Tensions were evident among the intellectual, moral, and spiritual values that contribute to ambivalence toward undergoing amniocentesis. Illuminating and discussing such tensions during the genetic counseling sessions prior to testing may resolve some of this ambivalence and thereby increase the quality of decisions women make.
Informed Choice; Attitudes; Subjective Norms; Ambivalence; Amniocentesis
Cell-free fetal DNA (cffDNA) in maternal plasma results from degradation of fetal and/or placental cells. Our objective was to determine if chorionic villus sampling (CVS) causes increased release of fetal and/or maternal DNA.
Fifty-two pregnant women were recruited prior to CVS, performed for clinical indications, at 10 5/7 to 13 2/7 weeks. Maternal blood was collected before and within 15 minutes after CVS. cffDNA was extracted from plasma. Real-time polymerase chain reaction (PCR) amplification of glyceraldehyde-3-phosphate dehydrogenase (GAPDH) and the Y chromosome sequence DYS1 were used as measures of total and fetal DNA, respectively. All samples were analyzed in triplicate without knowledge of fetal gender.
Sensitivity of DYS1 detection in male fetuses was 100% (n=30); specificity in female fetuses was 100% (n=22). While a majority of women had >50% post-procedure increases in both fetal and total DNA, some showed post-procedure decreases. However, overall median proportional increases were not statistically significant. Gestational age (GA), placental location, and individual CVS operator did not correlate with changes in DNA levels.
While there were no statistically significant overall changes in DNA levels after CVS, as-yet undiscovered variables may influence the extent of post-procedure release of cell-free DNA in the circulation of pregnant women.
CVS; cell-free DNA; prenatal diagnosis
Recently, professionals in France have noticed an increase in newborns with Down syndrome being placed up for adoption. The aim of this study was to investigate DS babies given up at birth for adoption and to consider the possible determinants of this situation in order to assess social acceptance of DS. A retrospective cohort of all living DS babies was constituted from two birth-defect registries (Paris: 1981–90, Marseilles area: 1984–90). Follow-up data was collected: characteristics of baby, birth parents and maternity units, age when given up for adoption and type of foster care. Results showed that 19.4% of infants with DS (115/593) were rejected by th parents. Multiple regression analysis indicated that foreign origin of the mother, area of residence, no associated major malformation, maternal age (15–24), and birth rank (>2) variables were significantly associated with a lower placement rate. Among the 115 abandoned infants with DS, 88 came from unknown parentage (76.5%). For half of them, adoptive placement (88/115) occurred before the age of six months. Socio-cultural attitudes play a great part in these family decisions. Equally, important is the manner in which professionals propose adoption as an alternative to these DS parents. They should be encouraged to consider all options before making a decision so that the best solution can be found for the interest of all.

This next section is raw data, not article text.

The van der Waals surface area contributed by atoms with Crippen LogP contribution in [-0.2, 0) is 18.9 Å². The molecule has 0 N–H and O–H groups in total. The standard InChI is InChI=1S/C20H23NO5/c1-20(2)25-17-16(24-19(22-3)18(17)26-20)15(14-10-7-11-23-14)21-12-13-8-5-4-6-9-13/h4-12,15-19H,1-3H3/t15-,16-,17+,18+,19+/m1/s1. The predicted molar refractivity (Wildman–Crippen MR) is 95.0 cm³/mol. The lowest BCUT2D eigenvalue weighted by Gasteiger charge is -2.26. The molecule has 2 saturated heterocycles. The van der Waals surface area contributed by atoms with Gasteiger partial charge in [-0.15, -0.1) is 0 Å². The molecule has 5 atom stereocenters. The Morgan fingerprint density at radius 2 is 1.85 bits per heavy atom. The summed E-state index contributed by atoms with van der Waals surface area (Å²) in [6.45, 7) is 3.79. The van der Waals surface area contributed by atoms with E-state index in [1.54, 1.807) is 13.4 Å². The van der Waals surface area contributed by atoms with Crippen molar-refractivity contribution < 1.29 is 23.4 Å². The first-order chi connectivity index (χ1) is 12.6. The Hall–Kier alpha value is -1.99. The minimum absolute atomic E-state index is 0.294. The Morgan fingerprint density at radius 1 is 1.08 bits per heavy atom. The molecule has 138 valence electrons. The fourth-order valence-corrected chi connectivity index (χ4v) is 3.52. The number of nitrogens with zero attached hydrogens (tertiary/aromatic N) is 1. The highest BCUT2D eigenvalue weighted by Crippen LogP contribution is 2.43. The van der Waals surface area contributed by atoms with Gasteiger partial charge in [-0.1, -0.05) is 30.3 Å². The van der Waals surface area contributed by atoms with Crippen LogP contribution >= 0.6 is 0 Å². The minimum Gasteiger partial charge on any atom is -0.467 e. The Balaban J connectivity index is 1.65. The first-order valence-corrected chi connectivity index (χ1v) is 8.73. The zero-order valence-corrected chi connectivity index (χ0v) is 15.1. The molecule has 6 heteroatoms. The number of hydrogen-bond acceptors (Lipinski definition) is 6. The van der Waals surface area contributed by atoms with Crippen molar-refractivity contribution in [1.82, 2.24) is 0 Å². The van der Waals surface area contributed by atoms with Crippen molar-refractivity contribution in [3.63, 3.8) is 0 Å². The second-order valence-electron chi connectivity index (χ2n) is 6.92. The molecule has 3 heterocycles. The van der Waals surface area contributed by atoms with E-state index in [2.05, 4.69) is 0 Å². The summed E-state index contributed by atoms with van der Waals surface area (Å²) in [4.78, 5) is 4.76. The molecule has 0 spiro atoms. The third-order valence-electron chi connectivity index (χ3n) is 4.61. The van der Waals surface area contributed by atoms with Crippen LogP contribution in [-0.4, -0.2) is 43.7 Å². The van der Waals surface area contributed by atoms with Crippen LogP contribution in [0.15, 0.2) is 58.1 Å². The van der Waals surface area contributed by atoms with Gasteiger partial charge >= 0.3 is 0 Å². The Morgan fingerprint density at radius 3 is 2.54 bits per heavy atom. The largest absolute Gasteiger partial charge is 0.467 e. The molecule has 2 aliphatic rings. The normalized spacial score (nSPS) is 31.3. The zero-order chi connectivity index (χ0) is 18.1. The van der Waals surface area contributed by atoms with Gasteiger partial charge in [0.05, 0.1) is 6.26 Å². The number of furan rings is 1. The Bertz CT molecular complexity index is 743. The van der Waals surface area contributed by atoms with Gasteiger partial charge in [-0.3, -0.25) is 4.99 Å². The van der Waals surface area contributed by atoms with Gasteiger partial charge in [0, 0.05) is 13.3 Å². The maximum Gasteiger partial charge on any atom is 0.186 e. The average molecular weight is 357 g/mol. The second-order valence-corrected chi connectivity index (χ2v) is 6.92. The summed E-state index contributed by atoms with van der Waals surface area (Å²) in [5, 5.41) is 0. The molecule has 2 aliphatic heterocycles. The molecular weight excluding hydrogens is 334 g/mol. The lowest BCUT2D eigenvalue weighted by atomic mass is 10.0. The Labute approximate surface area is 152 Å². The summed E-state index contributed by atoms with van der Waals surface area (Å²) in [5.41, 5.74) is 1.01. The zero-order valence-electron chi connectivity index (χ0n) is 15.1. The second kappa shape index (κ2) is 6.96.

Adolescent; Adoption; Adult; Cohort Studies; Foster Home Care; France; Humans; Infant, Newborn; Maternal Age; Occupations; Retrospective Studies; Social Class; Down syndrome; human adoption; foster care
To report the first tertiary monosomy in a pregnancy loss to a female t(11;22) carrier.
The patient was a 34-year-old G10P1 female known to have a balanced translocation t(11;22)(q23;q11.2). She had one female livebirth (a translocation carrier) and eight miscarriages. Five female relatives known to be translocation carriers had a history of breast cancer, three of them premenopausally. The patient herself had a malignant melanoma.
During the 10th pregnancy, ultrasound showed a viable embryo at 6 weeks of gestation, but loss of embryonic heartbeat by 7.5 weeks. Culture of the products of conception at 8 weeks of gestation showed the karyotype: 46,XY,+2,der(11)t(11;22)(q23;q11.2)mat, −22/45,XY,der(11)t(11;22)(q23;q11.2)mat,−22, resulting from fertilization of the maternal 3 : 1 segregation product containing only the der(11) by a normal gamete. Subsequently, she became pregnant with a normal 46,XX fetus. FISH analysis indicated that the breakpoints on 11q and 22q in the patient were in the previously described region common to typical recurrent t(11;22). In addition, a nested-PCR-based approach showed that they were located within the same palindromic AT-rich sequence previously described.
This case demonstrates that the tertiary monosomy resulting from the 3 : 1 segregation is compatible with embryonic survival into the first trimester. It is also another example of apparent association of the constitutional translocation t(11;22) and breast cancer.
t(11;22); breast cancer; 3 : 1 segregation; tertiary monosomy
The FASTER trial compared 1st and 2nd trimester screening methods for aneuploidy. We examined relationships between maternal serum markers and common congenital anomalies in the pediatric outcome data set of 36,837 subjects.